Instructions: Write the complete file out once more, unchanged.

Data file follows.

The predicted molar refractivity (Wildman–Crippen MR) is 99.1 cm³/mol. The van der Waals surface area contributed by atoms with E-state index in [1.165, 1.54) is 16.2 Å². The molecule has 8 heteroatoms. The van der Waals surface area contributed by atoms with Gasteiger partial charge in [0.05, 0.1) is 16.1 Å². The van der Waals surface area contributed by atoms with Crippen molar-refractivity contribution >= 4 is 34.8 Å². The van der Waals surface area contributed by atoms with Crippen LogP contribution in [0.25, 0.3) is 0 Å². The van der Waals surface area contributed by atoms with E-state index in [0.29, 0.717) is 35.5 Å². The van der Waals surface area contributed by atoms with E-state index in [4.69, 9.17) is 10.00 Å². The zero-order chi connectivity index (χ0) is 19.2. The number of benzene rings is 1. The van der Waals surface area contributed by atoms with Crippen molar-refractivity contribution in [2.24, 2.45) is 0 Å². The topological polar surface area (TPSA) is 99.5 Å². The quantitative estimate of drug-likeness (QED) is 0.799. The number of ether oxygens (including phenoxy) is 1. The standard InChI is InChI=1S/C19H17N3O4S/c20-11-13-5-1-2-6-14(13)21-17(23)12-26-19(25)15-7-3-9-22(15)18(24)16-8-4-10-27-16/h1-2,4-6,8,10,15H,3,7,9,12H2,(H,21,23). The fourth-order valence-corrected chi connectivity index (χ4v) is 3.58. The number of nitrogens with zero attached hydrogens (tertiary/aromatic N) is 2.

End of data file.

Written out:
The predicted molar refractivity (Wildman–Crippen MR) is 99.1 cm³/mol. The van der Waals surface area contributed by atoms with E-state index in [1.165, 1.54) is 16.2 Å². The molecule has 8 heteroatoms. The van der Waals surface area contributed by atoms with Gasteiger partial charge in [0.05, 0.1) is 16.1 Å². The van der Waals surface area contributed by atoms with Crippen molar-refractivity contribution >= 4 is 34.8 Å². The van der Waals surface area contributed by atoms with Crippen LogP contribution in [0.25, 0.3) is 0 Å². The van der Waals surface area contributed by atoms with E-state index in [0.29, 0.717) is 35.5 Å². The van der Waals surface area contributed by atoms with E-state index in [4.69, 9.17) is 10.00 Å². The zero-order chi connectivity index (χ0) is 19.2. The number of benzene rings is 1. The van der Waals surface area contributed by atoms with Crippen molar-refractivity contribution in [2.24, 2.45) is 0 Å². The topological polar surface area (TPSA) is 99.5 Å². The quantitative estimate of drug-likeness (QED) is 0.799. The number of ether oxygens (including phenoxy) is 1. The standard InChI is InChI=1S/C19H17N3O4S/c20-11-13-5-1-2-6-14(13)21-17(23)12-26-19(25)15-7-3-9-22(15)18(24)16-8-4-10-27-16/h1-2,4-6,8,10,15H,3,7,9,12H2,(H,21,23). The fourth-order valence-corrected chi connectivity index (χ4v) is 3.58. The number of nitrogens with zero attached hydrogens (tertiary/aromatic N) is 2.